The Visual FoxPro run-time library VFP9R.dll is the main run-time library used by most Visual FoxPro applications and provides services for the following Visual FoxPro application types:
Distributed application (.exe) files
Out-of-process Automation server (.exe) files
In-process Automation server (.dll) files
This run-time library is located in the ..\Program Files\Common Files\Microsoft Shared\VFP directory.
The main Visual FoxPro run-time library is not shared by all the multiple in-process Automation servers (.dll). Instead, each in-process Automation server uses a separate instance of the main Visual FoxPro run-time library. The following rules determine how in-process Automation servers use the main Visual FoxPro run-time library:
The in-process .dll file that is called first has exclusive use of the main Visual FoxPro run-time library.
If an in-process .dll file already has exclusive use of the main Visual FoxPro run-time library, a renamed copy of the main Visual FoxPro run-time library is created on disk and loaded into memory for each in-process .dll called. The main Visual FoxPro run-time library is assigned a name based on the name of the in-process .dll.
For example, suppose you call an in-process .dll named MyServer.dll. A copy of the Visual FoxPro run-time library is renamed to MyServerR.dll and is loaded into memory to service the in-process .dll. This can also occur with a Visual FoxPro .exe server creating an instance of a .dll server, a situation where both share the same run-time library from the same process.
Visual FoxPro run-time libraries are renamed only for in-process .dlls that run within the same process.
This means that two separate clients, each running in their own process, can load two different Visual FoxPro in-process .dll files without the run time being renamed. In this case, both Visual FoxPro in-process .dll files use the main Visual FoxPro run-time library because the clients load in separate processes.
Multiple Automation servers, created with OLEPUBLIC clause in the DEFINE CLASS command, in a single in-process .dll share the same main Visual FoxPro run-time library.
In this case, it's possible that the Automation servers can affect each other by sharing PUBLIC memory variables, setting the same SET commands, and so on if they reside on a common thread. Be careful that multiple Automation servers in a single in-process .dll don't interfere with each other. The new Session class can help eliminate some of these conflicts. Using the Visual FoxPro multithreaded run-time library, VFP9T.dll, avoids these conflicts because objects created on separate threads will use their own separate memory space (thread-local storage).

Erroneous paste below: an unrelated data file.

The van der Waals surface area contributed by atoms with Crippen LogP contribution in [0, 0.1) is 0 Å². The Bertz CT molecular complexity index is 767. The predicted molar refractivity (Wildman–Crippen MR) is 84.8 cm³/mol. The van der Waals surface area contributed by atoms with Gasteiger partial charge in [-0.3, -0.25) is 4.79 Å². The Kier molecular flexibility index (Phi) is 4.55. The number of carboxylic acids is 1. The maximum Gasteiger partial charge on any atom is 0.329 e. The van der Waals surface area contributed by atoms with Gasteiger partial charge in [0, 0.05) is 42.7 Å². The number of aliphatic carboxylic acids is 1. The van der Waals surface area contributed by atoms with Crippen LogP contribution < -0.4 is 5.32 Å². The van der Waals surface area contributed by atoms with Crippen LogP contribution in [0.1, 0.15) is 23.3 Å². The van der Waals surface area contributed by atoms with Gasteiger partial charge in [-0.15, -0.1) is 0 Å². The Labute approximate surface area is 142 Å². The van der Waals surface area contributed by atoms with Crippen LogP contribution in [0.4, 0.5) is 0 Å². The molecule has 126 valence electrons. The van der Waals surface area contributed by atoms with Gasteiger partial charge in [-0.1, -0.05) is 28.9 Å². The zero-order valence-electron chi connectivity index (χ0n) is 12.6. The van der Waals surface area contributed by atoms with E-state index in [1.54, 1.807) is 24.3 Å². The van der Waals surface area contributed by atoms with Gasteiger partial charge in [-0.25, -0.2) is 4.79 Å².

You can use the main Visual FoxPro run-time library with in-process .dll servers. Because there are limitations in using the main Visual FoxPro run-time library, you should consider using the multithreaded Visual FoxPro run-time library, VFPVersionNumberT.dll instead. The main Visual FoxPro run-time library does not fully protect instance data and global values; therefore the library blocks multiple objects from executing code concurrently. If one of the objects is executing code, all other instances must queue up to execute code. When the object executing code finishes, another object can enter the run time to begin its execution, whether it is a property assignment or method invocation. While this might not be ideal in many application scenarios, there are certain types of server applications where this may be the optimal approach.
If in-process .dll servers are deployed in a Component Services (or Microsoft Transaction Server) package, creating an instance of the server will load the .dll into the memory space of a Component Services process rather than the calling process. Moreover, multiple-process .exe files can instantiate Visual FoxPro .dll servers that will be loaded into a single Component Services process. Component Services generates or reuses a thread for each client requesting an instance (OLEPUBLIC) from a Visual FoxPro server. Since such applications often require enterprise scalability, there is the potential for many concurrent instances to access your Visual FoxPro server simultaneously. If only one client (instance) is allowed to execute code at a time, all others must wait. With a single processor machine, this may be fine, depending on the nature and execution times of methods in your server. Remember, a single processor can only run one line of code at a time.
|You should always consider using the multithreaded Visual FoxPro runtime library for multiple processor machines since each processor can simultaneously execute code for different objects. Since the main Visual FoxPro run-time library blocking behavior prevents simultaneous code execution, you should use the multithreaded Visual FoxPro run-time library for most situations.|